Flooding Rivers: How to Go With the Flow

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The solution to more frequently flooding rivers in the Midwest isn't to fight it with more and higher levees, but to flood more land, say ecologists and water managers. The record floods along major rivers of the U.S. Midwest don't have to be disasters and can be turned into opportunities to benefit many native plants and animals while saving towns from floodwaters.

The accidental over-topping of one particular levee last week along the Illinois River has given The Nature Conservancy and researchers an opportunity to study just how the deliberate flooding of some lands might be the solution.

“We're just seeing this record breaking floods over and over again,” said Michael Reuter, director of The Nature Conservancy's North America Freshwater Program (see his video blog). Climate scientists have long predicted as much, he said. “The 100-year flood will happen more frequently than that name would suggest. It's time for a different approach. We can't keep building higher and higher levees.”

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The Illinois River itself tried a different approach when it spilled about 2 billion gallons of water into the Emiquon Preserve last week. That prompted the preserve managers to wonder what would happen if they had a floodgate on their levee and had deliberately let in a lot more water?

“We could reduce flooding nearby by several inches or several feet,” Reuter said.

A similar benefit was observed when a levee failed at another Nature Conservancy preserve at Spunky Bottom on the Upper Mississippi in 1993, said water resources researcher Richard Sparks of the University of Illinois. The benefits for nature are that the deliberate flooding can mimic seasonal moderate flooding events, to which many native species are adapted, he explained. These same species are struggling with the epic floods now underway, which have little in common with the floods they evolved with.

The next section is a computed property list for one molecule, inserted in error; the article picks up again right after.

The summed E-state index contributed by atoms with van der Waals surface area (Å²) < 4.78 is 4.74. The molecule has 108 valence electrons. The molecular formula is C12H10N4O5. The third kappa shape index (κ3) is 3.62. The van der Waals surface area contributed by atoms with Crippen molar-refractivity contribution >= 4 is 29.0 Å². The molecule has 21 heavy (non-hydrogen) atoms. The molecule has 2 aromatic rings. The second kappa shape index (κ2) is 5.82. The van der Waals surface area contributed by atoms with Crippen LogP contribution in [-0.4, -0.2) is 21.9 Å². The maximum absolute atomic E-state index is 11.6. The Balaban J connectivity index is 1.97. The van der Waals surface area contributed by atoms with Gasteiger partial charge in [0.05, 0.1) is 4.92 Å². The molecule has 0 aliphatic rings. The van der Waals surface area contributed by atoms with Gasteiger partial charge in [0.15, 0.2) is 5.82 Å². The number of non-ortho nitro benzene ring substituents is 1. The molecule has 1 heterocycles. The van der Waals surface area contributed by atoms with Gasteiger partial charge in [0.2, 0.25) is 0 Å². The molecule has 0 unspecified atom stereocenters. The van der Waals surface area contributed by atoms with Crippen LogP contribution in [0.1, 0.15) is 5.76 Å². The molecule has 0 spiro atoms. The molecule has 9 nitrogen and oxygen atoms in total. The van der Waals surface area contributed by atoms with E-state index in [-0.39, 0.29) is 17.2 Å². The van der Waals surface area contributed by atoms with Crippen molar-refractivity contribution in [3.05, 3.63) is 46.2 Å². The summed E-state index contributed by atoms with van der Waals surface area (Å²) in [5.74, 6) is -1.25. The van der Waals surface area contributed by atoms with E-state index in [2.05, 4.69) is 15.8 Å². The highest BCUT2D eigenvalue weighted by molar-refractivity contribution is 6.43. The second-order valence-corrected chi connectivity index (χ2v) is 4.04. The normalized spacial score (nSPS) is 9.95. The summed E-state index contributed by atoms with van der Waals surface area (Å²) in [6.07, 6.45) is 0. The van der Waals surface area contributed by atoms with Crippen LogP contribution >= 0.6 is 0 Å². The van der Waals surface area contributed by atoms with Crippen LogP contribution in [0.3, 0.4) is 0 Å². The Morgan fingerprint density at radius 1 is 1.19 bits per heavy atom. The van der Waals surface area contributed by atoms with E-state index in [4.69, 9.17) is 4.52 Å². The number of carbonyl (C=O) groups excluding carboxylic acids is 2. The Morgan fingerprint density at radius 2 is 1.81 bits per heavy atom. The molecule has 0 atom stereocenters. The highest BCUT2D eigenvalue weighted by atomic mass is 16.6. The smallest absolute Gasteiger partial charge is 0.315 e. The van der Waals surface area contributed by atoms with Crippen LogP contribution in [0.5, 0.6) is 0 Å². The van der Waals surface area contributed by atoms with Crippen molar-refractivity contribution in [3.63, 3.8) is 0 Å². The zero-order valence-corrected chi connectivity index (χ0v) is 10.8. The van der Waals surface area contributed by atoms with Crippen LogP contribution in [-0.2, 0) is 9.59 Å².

“There is a difference between seasonal floods and these,” said Sparks. “These bigger floods are less frequent like we are having now on the Illinois River. They help some species and hurt others. In all these (preserves) what we are trying to do is recreate natural flooding regimes." That's important because the natural regimes have already become distorted by climate change, he said. On the Illinois River water levels are much more erratic than they were naturally.

By seasonally flooding nature preserves – as well as farmland, where farmers have agreed to it – both excessive flooding and drought conditions can be moderated, Sparks said.

The plan would cost money of course, but Reuter argues that's really beside the point since the cost of flood damages to towns and river commerce are already astronomical.

“The question is not whether we spend money, but are we spending it wisely,” Reuter said.

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